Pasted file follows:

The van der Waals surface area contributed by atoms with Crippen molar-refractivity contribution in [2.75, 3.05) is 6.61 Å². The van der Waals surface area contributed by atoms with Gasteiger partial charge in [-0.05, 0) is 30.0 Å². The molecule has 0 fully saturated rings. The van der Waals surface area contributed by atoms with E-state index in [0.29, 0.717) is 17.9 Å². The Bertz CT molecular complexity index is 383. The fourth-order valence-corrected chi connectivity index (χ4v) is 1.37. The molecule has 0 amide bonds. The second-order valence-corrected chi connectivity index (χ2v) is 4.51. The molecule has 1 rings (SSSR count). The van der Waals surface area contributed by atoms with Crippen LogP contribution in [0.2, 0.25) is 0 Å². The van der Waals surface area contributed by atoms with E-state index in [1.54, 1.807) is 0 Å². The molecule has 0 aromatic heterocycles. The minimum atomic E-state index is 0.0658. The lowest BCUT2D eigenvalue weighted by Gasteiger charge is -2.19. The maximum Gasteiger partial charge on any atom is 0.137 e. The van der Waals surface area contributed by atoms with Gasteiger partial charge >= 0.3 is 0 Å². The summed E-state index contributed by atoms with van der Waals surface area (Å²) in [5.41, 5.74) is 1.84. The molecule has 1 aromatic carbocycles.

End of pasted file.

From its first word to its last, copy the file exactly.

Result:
The van der Waals surface area contributed by atoms with Crippen molar-refractivity contribution in [2.75, 3.05) is 6.61 Å². The van der Waals surface area contributed by atoms with Gasteiger partial charge in [-0.05, 0) is 30.0 Å². The molecule has 0 fully saturated rings. The van der Waals surface area contributed by atoms with E-state index in [0.29, 0.717) is 17.9 Å². The Bertz CT molecular complexity index is 383. The fourth-order valence-corrected chi connectivity index (χ4v) is 1.37. The molecule has 0 amide bonds. The second-order valence-corrected chi connectivity index (χ2v) is 4.51. The molecule has 1 rings (SSSR count). The van der Waals surface area contributed by atoms with Crippen LogP contribution in [0.2, 0.25) is 0 Å². The van der Waals surface area contributed by atoms with E-state index in [1.54, 1.807) is 0 Å². The molecule has 0 aromatic heterocycles. The minimum atomic E-state index is 0.0658. The lowest BCUT2D eigenvalue weighted by Gasteiger charge is -2.19. The maximum Gasteiger partial charge on any atom is 0.137 e. The van der Waals surface area contributed by atoms with Gasteiger partial charge >= 0.3 is 0 Å². The summed E-state index contributed by atoms with van der Waals surface area (Å²) in [5.41, 5.74) is 1.84. The molecule has 1 aromatic carbocycles.